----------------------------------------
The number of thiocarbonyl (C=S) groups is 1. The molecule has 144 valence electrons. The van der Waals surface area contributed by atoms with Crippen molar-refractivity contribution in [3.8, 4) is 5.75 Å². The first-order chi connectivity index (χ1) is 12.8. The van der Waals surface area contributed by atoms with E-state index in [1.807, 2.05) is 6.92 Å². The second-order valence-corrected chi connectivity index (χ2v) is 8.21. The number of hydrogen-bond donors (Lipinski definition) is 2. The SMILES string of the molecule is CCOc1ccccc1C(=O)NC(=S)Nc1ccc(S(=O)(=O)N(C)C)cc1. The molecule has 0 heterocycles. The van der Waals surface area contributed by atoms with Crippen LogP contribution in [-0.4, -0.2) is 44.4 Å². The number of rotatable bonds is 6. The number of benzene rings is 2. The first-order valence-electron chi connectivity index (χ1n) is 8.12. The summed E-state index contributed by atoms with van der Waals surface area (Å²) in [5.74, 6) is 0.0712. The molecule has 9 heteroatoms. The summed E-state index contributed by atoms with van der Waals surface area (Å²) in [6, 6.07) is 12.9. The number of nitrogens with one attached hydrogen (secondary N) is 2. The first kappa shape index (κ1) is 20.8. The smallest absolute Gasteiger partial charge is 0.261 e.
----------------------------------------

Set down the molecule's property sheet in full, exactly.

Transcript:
The number of thiocarbonyl (C=S) groups is 1. The molecule has 144 valence electrons. The van der Waals surface area contributed by atoms with Crippen molar-refractivity contribution in [3.8, 4) is 5.75 Å². The first-order chi connectivity index (χ1) is 12.8. The van der Waals surface area contributed by atoms with E-state index in [1.807, 2.05) is 6.92 Å². The second-order valence-corrected chi connectivity index (χ2v) is 8.21. The number of hydrogen-bond donors (Lipinski definition) is 2. The SMILES string of the molecule is CCOc1ccccc1C(=O)NC(=S)Nc1ccc(S(=O)(=O)N(C)C)cc1. The molecule has 0 heterocycles. The van der Waals surface area contributed by atoms with Crippen LogP contribution in [-0.4, -0.2) is 44.4 Å². The number of rotatable bonds is 6. The number of benzene rings is 2. The first-order valence-electron chi connectivity index (χ1n) is 8.12. The summed E-state index contributed by atoms with van der Waals surface area (Å²) in [5.74, 6) is 0.0712. The molecule has 9 heteroatoms. The summed E-state index contributed by atoms with van der Waals surface area (Å²) in [6, 6.07) is 12.9. The number of nitrogens with one attached hydrogen (secondary N) is 2. The first kappa shape index (κ1) is 20.8. The smallest absolute Gasteiger partial charge is 0.261 e.